Current departmental funding opportunities are listed above. We also welcome PhD applications throughout the year from students with independent scholarship funding. We cannot, however, normally accept applicants wishing to support themselves with personal funds; such applications may be considered, on a case by case basis and will require additional Departmental approval.

Please visit the PhD Bioengineering webpage for more on the programme and application process.


Blast Injury and Chronic Pain: Treatment and Outcomes, a very long-term cohort study

Supervised by Professor Andrew Rice with Dr Emily Mayhew
Programme code: BHZC

The Royal British Legion Centre for Blast Injury Studies (CBIS) and Department of Surgery and Cancer at Imperial College London welcome applications from high-calibre candidates for a PhD studentship. This will be jointly supervised by Dr Emily Mayhew (Historian in Residence) and Professor Andrew Rice (Professor of Pain Research). 

This is a collaborative applied history of medicine PhD studentship for which applications are invited from suitably qualified candidates from a range of backgrounds spanning from medical and military history to medicine and related disciplines. Moreover, this is a unique opportunity to study the long-term health outcomes of injured First World War veterans and interpret these in the context of veterans with similar injuries from contemporary conflicts. You will join an existing functional and successful collaboration between medical historians, engineers, medical researchers and archivists. The innovative supervision model means that you will be embedded within, and benefit from a dialogue with, research teams at a world leading Medicine and Engineering university who are conducting cutting edge research in pain and the medical effects of blast injury. 

Clinical Problem. 
Chronic pain afflicts blast injury survivors beyond the acute stage of their treatment, with many experiencing neuropathic residual limb pain and amputation-related pain such as stump or phantom limb pain. Chronic pain remains a significant health problem impacting rehabilitation and return to work. Chronic pain in the amputee population also negatively affects efficient prosthetic fit and use. Historical evidence indicates that chronic pain and chronic post-surgical pain have been significant impediments to the successful rehabilitation of military casualties since 1916. Studies of chronic blast injury pain in the military cohort are underway in both US and UK research environments, including at CBIS. These studies are based on a relatively small cohort of patients with chronic pain caused by wounding from conflicts occurring in the 21st century. Currently researchers have no access to comprehensive datasets drawn from historical records of military patients with identical pain conditions. 

Research Plan. 
It is proposed to provide such a dataset by analysing the Ministry of Pension assessment and appeal records for military casualties generated from 1918 through to the late 20th century. The utility of this data for contemporary pain researchers is based on the similarities in wounding patterns between the First World War and today’s conflicts. In both cases, the majority of wounds were inflicted by high velocity artillery and explosive devices, with the attendant complexities of blast and ballistic trauma. The First World War created an amputee cohort of 41,000 veterans. Initial searches have indicated that many of the appeals for the award of a pension were made on the basis of chronic pain conditions relating to wounding. The files cover the lifetime of each patient and contain detailed case histories of diagnoses, treatment and outcomes of the various pain conditions that affected them. This primary source will be complemented by others, for example the archives of limb fitting certes at the Erskine and Roehampton hospitals and the published medical literature.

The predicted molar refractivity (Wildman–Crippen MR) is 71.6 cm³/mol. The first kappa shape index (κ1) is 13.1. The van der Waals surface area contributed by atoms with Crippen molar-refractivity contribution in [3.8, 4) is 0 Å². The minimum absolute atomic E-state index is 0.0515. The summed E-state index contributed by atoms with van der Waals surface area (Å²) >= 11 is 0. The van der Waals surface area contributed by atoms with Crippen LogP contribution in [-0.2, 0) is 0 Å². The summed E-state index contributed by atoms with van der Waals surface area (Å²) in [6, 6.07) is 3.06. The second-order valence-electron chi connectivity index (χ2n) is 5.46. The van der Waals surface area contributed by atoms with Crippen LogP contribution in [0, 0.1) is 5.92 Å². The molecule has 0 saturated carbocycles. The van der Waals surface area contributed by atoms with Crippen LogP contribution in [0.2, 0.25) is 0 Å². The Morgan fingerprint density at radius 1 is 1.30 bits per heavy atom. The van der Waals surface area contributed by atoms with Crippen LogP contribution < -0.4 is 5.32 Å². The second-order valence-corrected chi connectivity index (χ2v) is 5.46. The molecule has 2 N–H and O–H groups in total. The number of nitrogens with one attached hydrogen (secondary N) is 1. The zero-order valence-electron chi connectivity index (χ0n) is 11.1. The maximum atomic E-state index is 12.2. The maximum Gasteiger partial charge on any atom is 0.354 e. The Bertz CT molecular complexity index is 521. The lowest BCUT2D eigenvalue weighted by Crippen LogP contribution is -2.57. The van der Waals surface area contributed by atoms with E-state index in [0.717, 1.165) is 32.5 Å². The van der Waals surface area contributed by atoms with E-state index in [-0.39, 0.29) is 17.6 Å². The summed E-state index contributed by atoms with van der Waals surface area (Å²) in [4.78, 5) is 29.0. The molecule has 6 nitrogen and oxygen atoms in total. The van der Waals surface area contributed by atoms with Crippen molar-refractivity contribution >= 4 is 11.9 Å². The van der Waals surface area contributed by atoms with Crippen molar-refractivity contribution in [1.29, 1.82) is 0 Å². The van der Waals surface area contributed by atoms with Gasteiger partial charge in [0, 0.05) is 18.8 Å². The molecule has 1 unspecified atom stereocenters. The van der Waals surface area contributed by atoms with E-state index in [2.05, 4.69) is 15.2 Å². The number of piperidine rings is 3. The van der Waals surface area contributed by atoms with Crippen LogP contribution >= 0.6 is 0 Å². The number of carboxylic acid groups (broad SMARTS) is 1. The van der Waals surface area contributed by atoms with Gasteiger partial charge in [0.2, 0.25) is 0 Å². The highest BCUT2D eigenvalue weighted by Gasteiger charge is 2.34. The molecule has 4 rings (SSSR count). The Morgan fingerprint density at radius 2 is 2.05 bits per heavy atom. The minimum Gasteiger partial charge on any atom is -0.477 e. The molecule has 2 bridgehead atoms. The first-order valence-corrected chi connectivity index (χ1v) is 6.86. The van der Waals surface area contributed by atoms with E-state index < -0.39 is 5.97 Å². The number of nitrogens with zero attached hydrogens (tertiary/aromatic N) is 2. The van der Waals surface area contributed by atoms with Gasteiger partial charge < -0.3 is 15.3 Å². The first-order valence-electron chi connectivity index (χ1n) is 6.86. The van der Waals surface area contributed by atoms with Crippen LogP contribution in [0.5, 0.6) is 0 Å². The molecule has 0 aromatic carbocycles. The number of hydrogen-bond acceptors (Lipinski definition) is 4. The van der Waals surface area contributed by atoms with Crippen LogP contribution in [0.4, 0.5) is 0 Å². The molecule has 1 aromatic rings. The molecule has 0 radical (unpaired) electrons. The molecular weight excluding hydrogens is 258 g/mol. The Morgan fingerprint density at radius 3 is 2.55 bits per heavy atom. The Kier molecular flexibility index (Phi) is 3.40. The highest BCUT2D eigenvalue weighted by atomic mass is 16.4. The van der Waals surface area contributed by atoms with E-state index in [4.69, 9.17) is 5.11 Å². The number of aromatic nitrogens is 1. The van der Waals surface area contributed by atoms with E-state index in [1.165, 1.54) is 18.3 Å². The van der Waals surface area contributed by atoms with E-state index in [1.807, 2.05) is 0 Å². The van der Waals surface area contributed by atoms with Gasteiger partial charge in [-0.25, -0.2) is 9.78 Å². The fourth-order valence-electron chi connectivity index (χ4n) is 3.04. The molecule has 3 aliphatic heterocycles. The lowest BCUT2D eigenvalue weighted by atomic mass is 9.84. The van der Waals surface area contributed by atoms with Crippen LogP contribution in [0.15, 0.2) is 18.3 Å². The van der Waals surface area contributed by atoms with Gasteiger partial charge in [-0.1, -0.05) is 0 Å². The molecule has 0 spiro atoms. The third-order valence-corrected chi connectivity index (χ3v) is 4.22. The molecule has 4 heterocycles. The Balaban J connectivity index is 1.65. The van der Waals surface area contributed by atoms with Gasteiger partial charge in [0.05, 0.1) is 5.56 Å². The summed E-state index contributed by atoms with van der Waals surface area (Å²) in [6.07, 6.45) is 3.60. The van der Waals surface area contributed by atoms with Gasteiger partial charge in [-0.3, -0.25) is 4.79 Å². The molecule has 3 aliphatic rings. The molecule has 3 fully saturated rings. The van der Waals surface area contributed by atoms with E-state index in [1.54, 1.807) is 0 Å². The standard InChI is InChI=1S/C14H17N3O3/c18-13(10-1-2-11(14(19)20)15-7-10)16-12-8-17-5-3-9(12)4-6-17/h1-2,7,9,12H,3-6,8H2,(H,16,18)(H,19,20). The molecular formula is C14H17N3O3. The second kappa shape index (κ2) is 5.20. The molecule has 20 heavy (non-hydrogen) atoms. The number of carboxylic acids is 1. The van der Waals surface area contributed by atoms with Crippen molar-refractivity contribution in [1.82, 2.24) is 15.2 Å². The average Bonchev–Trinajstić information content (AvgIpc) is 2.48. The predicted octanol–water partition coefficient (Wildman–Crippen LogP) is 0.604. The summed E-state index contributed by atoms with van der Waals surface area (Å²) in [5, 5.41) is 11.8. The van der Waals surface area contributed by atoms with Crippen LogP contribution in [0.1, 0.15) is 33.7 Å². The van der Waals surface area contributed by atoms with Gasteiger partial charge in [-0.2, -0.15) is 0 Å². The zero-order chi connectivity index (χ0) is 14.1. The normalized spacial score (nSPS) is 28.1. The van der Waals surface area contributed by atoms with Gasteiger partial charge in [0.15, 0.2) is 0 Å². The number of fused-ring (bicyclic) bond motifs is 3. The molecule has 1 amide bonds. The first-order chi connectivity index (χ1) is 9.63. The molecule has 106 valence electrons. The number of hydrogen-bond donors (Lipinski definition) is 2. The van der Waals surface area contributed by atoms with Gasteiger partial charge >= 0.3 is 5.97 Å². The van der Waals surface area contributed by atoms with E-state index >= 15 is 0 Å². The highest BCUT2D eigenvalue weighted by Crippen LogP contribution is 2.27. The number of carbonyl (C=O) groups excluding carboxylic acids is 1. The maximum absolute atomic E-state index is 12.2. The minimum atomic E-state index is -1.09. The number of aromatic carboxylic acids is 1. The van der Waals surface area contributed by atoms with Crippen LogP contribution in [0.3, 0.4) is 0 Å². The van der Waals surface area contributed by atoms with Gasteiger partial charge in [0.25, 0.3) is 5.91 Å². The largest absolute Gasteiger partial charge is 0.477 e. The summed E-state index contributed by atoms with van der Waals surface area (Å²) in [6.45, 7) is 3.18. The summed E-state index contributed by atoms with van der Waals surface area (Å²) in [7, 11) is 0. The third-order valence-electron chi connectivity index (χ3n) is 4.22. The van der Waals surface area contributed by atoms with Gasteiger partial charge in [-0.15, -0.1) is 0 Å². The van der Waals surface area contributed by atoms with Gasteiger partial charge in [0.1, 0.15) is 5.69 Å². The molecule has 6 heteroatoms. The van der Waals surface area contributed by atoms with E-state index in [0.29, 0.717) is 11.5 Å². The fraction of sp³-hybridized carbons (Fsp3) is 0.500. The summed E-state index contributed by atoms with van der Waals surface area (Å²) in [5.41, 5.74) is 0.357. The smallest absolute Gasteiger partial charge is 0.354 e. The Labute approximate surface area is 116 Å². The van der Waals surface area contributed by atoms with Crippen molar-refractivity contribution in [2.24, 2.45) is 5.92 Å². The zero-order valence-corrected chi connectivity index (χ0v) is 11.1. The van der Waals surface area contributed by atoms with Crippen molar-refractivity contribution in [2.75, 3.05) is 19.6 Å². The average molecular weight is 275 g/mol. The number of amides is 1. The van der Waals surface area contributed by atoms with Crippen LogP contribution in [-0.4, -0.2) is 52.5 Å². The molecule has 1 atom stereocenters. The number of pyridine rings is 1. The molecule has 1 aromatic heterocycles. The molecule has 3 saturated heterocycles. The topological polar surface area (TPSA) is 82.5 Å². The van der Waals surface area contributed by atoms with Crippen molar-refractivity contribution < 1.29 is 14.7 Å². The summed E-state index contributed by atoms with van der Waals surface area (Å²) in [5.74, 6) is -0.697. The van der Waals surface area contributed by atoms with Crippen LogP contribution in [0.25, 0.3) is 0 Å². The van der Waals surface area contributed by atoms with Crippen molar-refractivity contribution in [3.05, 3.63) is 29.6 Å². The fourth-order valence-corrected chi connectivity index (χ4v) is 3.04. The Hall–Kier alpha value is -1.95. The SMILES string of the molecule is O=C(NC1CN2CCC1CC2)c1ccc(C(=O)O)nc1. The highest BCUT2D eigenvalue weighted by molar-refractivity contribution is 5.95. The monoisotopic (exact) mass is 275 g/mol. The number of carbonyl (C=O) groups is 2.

The PhD student will work towards completing a written thesis, with associated publications, summarising the findings relating to the cohort of chronic trauma-related pain. As key components, the student will produce a detailed analysis of the most common forms and treatment of chronic pain in military veterans with blast or ballistic injury and other forms of weapon wounding, and an analysis of the diagnostic modes within specialisms used to assess pain for the pension appeal process as they changed through time. The thesis will be formulated so as to ensure maximum utility to 21st century pain and blast injury researchers and, as part of its conclusions, will suggest the possible clinical relevance of its findings.

How do bones acquire their shapes? Establishing a paradigm for the biology and mechanobiology of synovial joint development.

Project description
The movement of a baby in the womb is critical for normal development of their bones and joints. However, the link between the mechanical stresses and strains that arise due to these movements and critical processes during formation of the skeleton remains unclear. This is due to the complex interactions that occur between biological (cell activity) and mechanical influences (stresses and strains) as the skeleton forms. In this PhD project, experimental and computational modelling techniques will be combined to reveal the ‘rules’ governing prenatal joint development.
Fish and chick models will be used to gather information on how joint shapes and patterns of cell activity are affected by a change in the fetal movements. These data will be incorporated into a computational model which, by the end of the PhD, will be able to predict how joints grow and change in shape over development. Finally, human fetal anatomical data will be incorporated into the computational model to predict how human joints grow and change shape over prenatal development, and how a change in fetal movements can negatively affect joint shape.

The PhD student will benefit from a broad and interdisciplinary research training, learning a range of experimental (e.g., fish and chick embryology, histology, immunohistochemistry, 3D imaging) and computational techniques (e.g., automated image processing, image registration, finite element analysis). The project is a collaboration with Dr Chrissy Hammond at Bristol University, and there will be the opportunity for research secondments and frequent interactions with the collaborating supervisor. The student will join a vibrant and interdisciplinary group working on a variety of topics relating to the role of mechanical forces in skeletal development. Please see the group webpage for more details on the current research (

Application (deadline is 15 January 2018)
To express your interest in this PhD project, please send a single PDF document including a one-page cover letter discussing research interest and experiences, and a two-page CV, to Dr Niamh Nowlan (